Robert Joseph OGLE

OGLE, Robert Joseph, O.C., S.O.M., B.A., D.Cn.L, LL.D., J.C.D.

Personal Data

Party
New Democratic Party
Constituency
Saskatoon East (Saskatchewan)
Birth Date
December 24, 1928
Deceased Date
April 1, 1998
Website
http://en.wikipedia.org/wiki/Robert_Ogle
PARLINFO
http://www.parl.gc.ca/parlinfo/Files/Parliamentarian.aspx?Item=45e90540-93ee-4744-a312-0b927d261bda&Language=E&Section=ALL
Profession
missionary, priest

Parliamentary Career

May 22, 1979 - December 14, 1979
NDP
  Saskatoon East (Saskatchewan)
February 18, 1980 - July 9, 1984
NDP
  Saskatoon East (Saskatchewan)

Most Recent Speeches (Page 4 of 74)


March 13, 1984

1. With reference to the annual report of the Canadian International Development Agency under "Special Contributions" did the Agency make such contributions to the International Atomic Energy Agency and, if so, did such contributions rise from nil three years ago to $400,000 in 1980-81 and to $520,000 in 1981-82?

2. For what purposes are these contributions used?

3. Are these contributions consistent with the Agency's mandate?

Topic:   ROUTINE PROCEEDINGS
Subtopic:   QUESTIONS ON THE ORDER PAPER
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March 9, 1984

Mr. Bob Ogle (Saskatoon East):

Mr. Speaker, a crucial factor in Third World development is the work of women. In Africa, 80 per cent of the agricultural work is done by women. In all Third World countries over 50 per cent of the non-imported food is grown by women. In Benin, Burundi, and Liberia, significantly more women are in the labour force than there are men. In Kenya, Lesotho, and Botswana, women head one-third of the families. Actually, over one billion women in Third World countries live in rural areas with agriculture as their primary occupation. In Southeast Asia and West Africa women dominate rural market trade upon which local economies and families are sustained. Third World women have a vital influence on the quality of education, nutrition, and health care.

Cultural patterns in both the North and the South have conditioned people to regard men as the primary movers in economic and social progress. This cultural mind-set has blinded many people to the enormous latent power of women to effect change, if given a helping hand.

At this time the president of CIDA is a woman, Margaret Catley-Carlson. Women are rare in other significant areas of CIDA, however. I suggest that this policy be rescinded and that a far greater emphasis be placed on Canadian women in leadership roles in CIDA programs and projects.

I call on the Government to act on recent OECD guiding principles to aid agencies so that women are brought into decision-making for the design, development, and implementation of projects. Take affirmative action. Place more women in decision-making roles in CIDA. Canada's program could produce much more and better development.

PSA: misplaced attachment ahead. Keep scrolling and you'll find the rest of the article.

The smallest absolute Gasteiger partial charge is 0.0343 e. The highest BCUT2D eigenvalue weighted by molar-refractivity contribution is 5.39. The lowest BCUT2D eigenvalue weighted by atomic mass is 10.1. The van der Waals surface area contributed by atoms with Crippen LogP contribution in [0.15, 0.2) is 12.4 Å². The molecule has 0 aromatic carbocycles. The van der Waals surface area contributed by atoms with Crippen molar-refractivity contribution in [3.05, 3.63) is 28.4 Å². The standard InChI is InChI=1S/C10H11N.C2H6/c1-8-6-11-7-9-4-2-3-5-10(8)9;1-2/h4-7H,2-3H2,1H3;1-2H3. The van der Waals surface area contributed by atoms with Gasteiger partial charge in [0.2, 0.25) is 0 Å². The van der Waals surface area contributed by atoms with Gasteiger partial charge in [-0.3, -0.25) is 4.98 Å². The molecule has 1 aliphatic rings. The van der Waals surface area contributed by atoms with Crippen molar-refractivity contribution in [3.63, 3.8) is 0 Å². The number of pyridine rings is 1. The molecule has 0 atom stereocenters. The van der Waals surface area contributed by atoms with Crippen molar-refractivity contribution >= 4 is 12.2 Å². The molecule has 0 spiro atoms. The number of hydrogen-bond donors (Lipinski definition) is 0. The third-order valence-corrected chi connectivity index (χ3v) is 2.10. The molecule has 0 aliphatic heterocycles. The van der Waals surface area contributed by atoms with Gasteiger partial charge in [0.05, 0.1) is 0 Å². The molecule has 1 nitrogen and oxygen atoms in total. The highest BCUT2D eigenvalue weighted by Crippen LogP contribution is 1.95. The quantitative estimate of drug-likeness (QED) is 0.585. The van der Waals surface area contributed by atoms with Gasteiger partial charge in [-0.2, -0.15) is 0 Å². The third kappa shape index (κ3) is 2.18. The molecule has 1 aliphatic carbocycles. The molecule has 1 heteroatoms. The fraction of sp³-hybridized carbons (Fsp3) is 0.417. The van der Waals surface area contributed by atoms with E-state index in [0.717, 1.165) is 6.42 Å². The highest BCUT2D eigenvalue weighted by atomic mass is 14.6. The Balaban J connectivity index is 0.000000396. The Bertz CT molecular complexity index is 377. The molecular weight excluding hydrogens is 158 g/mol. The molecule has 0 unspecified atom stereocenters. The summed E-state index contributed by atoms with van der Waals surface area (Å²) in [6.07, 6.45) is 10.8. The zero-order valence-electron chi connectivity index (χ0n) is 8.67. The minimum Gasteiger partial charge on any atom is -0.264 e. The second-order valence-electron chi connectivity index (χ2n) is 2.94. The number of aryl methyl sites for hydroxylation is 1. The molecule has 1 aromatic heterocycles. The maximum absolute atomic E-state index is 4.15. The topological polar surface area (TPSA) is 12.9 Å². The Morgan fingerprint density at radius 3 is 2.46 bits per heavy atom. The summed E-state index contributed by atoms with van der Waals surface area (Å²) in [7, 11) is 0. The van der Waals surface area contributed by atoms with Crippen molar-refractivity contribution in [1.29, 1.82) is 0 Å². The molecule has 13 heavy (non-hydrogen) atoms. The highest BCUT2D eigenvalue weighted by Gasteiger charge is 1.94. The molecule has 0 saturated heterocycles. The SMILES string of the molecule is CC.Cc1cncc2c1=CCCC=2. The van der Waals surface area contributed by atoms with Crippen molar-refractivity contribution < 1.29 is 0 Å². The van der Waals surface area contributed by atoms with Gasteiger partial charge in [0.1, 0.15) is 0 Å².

Topic:   STATEMENTS PURSUANT TO S.O. 21
Subtopic:   CANADIAN INTERNATIONAL DEVELOPMENT AGENCY
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March 9, 1984

Mr. Ogle:

Mr. Speaker, with all due respect to my colleague, I would say no. I think my response reflects the idea of all civil libertarian groups I know in Canada, as well as bar associations and other groups.

Topic:   GOVERNMENT ORDERS
Subtopic:   CANADIAN SECURITY INTELLIGENCE SERVICE ACT
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March 9, 1984

Mr. Ogle:

Mr. Speaker, I would just say I agree with what the Member said.

Topic:   GOVERNMENT ORDERS
Subtopic:   CANADIAN SECURITY INTELLIGENCE SERVICE ACT
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March 9, 1984

Mr. Ogle:

Mr. Speaker, I thank my colleague for the question. I cannot say if there has been any information which has come back from those two schools. However, I think it is interesting to know the history of those schools. In 1969 Nelson Rockefeller was asked to make a report on the whole of Latin America before the Alliance for Progress went into effect. After he made his report it was made a condition of the Alliance for Progress program that countries would receive aid if they were against communism. They would have to prove that they were against communism.

The two schools I speak of are where people were trained to find a way to bring about the total destruction of communism. Now, of course I speak about it in simplicity, but the people who became the communists were the people who were asking questions. They may have been communists, but in my experience the majority of the people were the poor, the oppressed and those who wanted a better deal, a change. But when they started asking for a change they became the subversives. The people who brought about the attack against them, and I have spoken to many of them, have told me that they learned how to do it at either one of those two places.

Topic:   GOVERNMENT ORDERS
Subtopic:   CANADIAN SECURITY INTELLIGENCE SERVICE ACT
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